"Arguably, the most fun this year is the e-sports angle. It's already fun to play and now it's fun to watch. If we don't innovate, that's the risk"
Peter Hepworth, managing director, Activision UK and Ireland
For Oliver, one of the few people waiting outside HMV who can remember a time when Medal of Honor was king of the hill, the level of Call of Duty's popularity could soon become a weakness. Oliver buys the game every year, but over time the sense that the campaign is the only aspect of the package that justifies an annual retail release has grown and ossified. The fact that so many people play Black Ops over Modern Warfare 3 proves the eminence of multiplayer, but it also undermines the reasoning behind Activision's relentless production schedule.
They have a way of churning it out, he says. Sequels are supposed to be much bigger and better, but I fell that, with Call of Duty, they're like, 'Yes, here's a completely new single-player campaign, but we're just going to tinker with the multiplayer.' It's a tease.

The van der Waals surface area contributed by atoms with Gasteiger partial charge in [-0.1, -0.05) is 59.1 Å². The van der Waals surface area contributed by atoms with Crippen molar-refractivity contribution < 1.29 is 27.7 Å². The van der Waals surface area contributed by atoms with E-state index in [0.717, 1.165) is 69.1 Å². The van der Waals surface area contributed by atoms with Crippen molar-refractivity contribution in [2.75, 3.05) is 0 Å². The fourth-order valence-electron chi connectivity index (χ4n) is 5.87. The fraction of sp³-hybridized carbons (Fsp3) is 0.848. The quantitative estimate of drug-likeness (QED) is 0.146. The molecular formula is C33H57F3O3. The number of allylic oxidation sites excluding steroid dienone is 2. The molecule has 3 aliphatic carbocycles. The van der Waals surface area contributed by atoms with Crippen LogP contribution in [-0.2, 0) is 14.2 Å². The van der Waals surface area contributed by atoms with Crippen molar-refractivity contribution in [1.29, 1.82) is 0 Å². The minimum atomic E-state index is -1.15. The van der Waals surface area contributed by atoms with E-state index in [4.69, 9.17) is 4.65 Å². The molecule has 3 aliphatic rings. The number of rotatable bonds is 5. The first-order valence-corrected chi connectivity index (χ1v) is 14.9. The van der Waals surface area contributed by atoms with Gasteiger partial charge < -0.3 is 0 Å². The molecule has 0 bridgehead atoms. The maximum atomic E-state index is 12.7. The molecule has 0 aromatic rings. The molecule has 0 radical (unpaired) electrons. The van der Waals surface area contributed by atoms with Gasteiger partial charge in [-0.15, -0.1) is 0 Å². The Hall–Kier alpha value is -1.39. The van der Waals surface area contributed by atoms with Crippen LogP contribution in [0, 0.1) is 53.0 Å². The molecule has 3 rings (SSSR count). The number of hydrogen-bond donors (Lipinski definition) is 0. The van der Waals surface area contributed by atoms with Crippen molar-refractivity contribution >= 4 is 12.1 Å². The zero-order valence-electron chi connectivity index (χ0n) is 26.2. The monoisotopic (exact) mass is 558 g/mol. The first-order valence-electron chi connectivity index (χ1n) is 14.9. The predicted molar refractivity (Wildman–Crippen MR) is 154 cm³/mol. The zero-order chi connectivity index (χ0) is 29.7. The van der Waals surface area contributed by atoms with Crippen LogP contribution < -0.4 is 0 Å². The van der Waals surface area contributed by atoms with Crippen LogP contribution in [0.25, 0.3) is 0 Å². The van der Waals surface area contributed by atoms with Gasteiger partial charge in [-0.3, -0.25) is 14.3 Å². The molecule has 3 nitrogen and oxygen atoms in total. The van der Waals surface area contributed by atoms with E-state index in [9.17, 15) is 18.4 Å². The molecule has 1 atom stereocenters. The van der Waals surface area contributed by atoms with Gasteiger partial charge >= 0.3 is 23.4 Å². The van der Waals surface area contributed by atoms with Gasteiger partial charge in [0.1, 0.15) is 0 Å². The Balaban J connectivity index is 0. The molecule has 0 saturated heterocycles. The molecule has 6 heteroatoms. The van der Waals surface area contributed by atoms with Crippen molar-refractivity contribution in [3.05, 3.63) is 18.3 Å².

People [buy it every year] because they don't want to be left out. They want to blog, go on forums, get involved with memes... As a franchise, it sells because of the multiplayer, but that's where they most let the people down. We get new weapons, new maps and a couple of new modes, but a sequel should be better than what came before, not just different.... I mean, they're still using the same engine.
It's hard to say when Activision will deem significant change necessary to the future of the franchise, or what the result would be if it decided to be so bold. Consumers can greatly reward innovation, but they often move elsewhere to find it, leaving past favourites to fade into obsolescence. The next world-leading MMO is likely to be free-to-play, for example, but it's unlikely to be free-to-play World of Warcraft. The same could be true of Call of Duty.
Call of Duty's popularity could be its downfall, Oliver says. They've got the franchise, they've got the people, they've got the money, and now they've got to keep it up and raise the bar even higher.
"The question is, where are they going to go next?